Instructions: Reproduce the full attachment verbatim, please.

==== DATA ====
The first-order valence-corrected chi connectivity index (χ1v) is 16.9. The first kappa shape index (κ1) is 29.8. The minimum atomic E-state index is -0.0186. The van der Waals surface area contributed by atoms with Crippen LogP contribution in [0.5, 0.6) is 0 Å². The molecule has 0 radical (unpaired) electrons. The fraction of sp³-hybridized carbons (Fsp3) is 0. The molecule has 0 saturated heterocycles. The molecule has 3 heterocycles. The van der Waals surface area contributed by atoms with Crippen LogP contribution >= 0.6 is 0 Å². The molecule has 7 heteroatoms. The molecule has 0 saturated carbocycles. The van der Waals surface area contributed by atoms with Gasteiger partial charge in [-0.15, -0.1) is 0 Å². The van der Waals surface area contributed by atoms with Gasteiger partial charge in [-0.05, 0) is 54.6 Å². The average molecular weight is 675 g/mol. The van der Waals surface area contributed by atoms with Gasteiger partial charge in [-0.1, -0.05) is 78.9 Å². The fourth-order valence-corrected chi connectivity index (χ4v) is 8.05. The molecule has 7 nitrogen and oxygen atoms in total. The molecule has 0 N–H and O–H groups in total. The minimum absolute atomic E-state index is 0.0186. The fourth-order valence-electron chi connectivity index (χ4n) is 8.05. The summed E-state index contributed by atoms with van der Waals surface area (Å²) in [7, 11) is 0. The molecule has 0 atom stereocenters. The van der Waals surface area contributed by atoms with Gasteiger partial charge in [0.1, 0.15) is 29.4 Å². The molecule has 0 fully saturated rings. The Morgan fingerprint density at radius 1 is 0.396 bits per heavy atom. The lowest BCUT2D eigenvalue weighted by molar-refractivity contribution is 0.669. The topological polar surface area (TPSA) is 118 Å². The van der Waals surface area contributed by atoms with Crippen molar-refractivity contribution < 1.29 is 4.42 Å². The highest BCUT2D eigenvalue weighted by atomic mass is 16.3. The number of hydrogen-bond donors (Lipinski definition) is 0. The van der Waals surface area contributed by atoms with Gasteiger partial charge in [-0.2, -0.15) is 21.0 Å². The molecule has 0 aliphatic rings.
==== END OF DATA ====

The first-order valence-corrected chi connectivity index (χ1v) is 16.9. The first kappa shape index (κ1) is 29.8. The minimum atomic E-state index is -0.0186. The van der Waals surface area contributed by atoms with Crippen LogP contribution in [0.5, 0.6) is 0 Å². The molecule has 0 radical (unpaired) electrons. The fraction of sp³-hybridized carbons (Fsp3) is 0. The molecule has 0 saturated heterocycles. The molecule has 3 heterocycles. The van der Waals surface area contributed by atoms with Crippen LogP contribution >= 0.6 is 0 Å². The molecule has 7 heteroatoms. The molecule has 0 saturated carbocycles. The van der Waals surface area contributed by atoms with Gasteiger partial charge in [-0.15, -0.1) is 0 Å². The van der Waals surface area contributed by atoms with Gasteiger partial charge in [-0.05, 0) is 54.6 Å². The average molecular weight is 675 g/mol. The van der Waals surface area contributed by atoms with Gasteiger partial charge in [-0.1, -0.05) is 78.9 Å². The fourth-order valence-corrected chi connectivity index (χ4v) is 8.05. The molecule has 7 nitrogen and oxygen atoms in total. The molecule has 0 N–H and O–H groups in total. The minimum absolute atomic E-state index is 0.0186. The fourth-order valence-electron chi connectivity index (χ4n) is 8.05. The summed E-state index contributed by atoms with van der Waals surface area (Å²) in [7, 11) is 0. The molecule has 0 atom stereocenters. The van der Waals surface area contributed by atoms with Gasteiger partial charge in [0.1, 0.15) is 29.4 Å². The molecule has 0 fully saturated rings. The Morgan fingerprint density at radius 1 is 0.396 bits per heavy atom. The lowest BCUT2D eigenvalue weighted by molar-refractivity contribution is 0.669. The topological polar surface area (TPSA) is 118 Å². The van der Waals surface area contributed by atoms with Crippen molar-refractivity contribution < 1.29 is 4.42 Å². The highest BCUT2D eigenvalue weighted by atomic mass is 16.3. The number of hydrogen-bond donors (Lipinski definition) is 0. The van der Waals surface area contributed by atoms with Gasteiger partial charge in [-0.2, -0.15) is 21.0 Å². The molecule has 0 aliphatic rings.